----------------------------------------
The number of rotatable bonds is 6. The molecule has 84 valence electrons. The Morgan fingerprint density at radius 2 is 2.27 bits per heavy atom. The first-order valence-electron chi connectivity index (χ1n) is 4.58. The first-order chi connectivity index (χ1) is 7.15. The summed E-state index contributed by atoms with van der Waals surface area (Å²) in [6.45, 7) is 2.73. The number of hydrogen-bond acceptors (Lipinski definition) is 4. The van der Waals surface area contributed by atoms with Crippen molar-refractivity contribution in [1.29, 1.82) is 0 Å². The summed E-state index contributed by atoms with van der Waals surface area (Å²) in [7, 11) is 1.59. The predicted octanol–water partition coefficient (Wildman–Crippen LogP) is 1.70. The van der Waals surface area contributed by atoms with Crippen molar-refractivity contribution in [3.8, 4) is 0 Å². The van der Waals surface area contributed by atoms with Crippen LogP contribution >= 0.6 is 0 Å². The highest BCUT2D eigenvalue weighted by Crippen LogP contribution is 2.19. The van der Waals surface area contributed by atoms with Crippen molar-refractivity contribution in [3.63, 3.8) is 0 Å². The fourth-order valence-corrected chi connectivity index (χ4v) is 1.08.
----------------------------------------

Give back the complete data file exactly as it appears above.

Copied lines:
The number of rotatable bonds is 6. The molecule has 84 valence electrons. The Morgan fingerprint density at radius 2 is 2.27 bits per heavy atom. The first-order valence-electron chi connectivity index (χ1n) is 4.58. The first-order chi connectivity index (χ1) is 7.15. The summed E-state index contributed by atoms with van der Waals surface area (Å²) in [6.45, 7) is 2.73. The number of hydrogen-bond acceptors (Lipinski definition) is 4. The van der Waals surface area contributed by atoms with Crippen molar-refractivity contribution in [1.29, 1.82) is 0 Å². The summed E-state index contributed by atoms with van der Waals surface area (Å²) in [7, 11) is 1.59. The predicted octanol–water partition coefficient (Wildman–Crippen LogP) is 1.70. The van der Waals surface area contributed by atoms with Crippen molar-refractivity contribution in [3.8, 4) is 0 Å². The van der Waals surface area contributed by atoms with Crippen LogP contribution >= 0.6 is 0 Å². The highest BCUT2D eigenvalue weighted by Crippen LogP contribution is 2.19. The van der Waals surface area contributed by atoms with Crippen molar-refractivity contribution in [3.63, 3.8) is 0 Å². The fourth-order valence-corrected chi connectivity index (χ4v) is 1.08.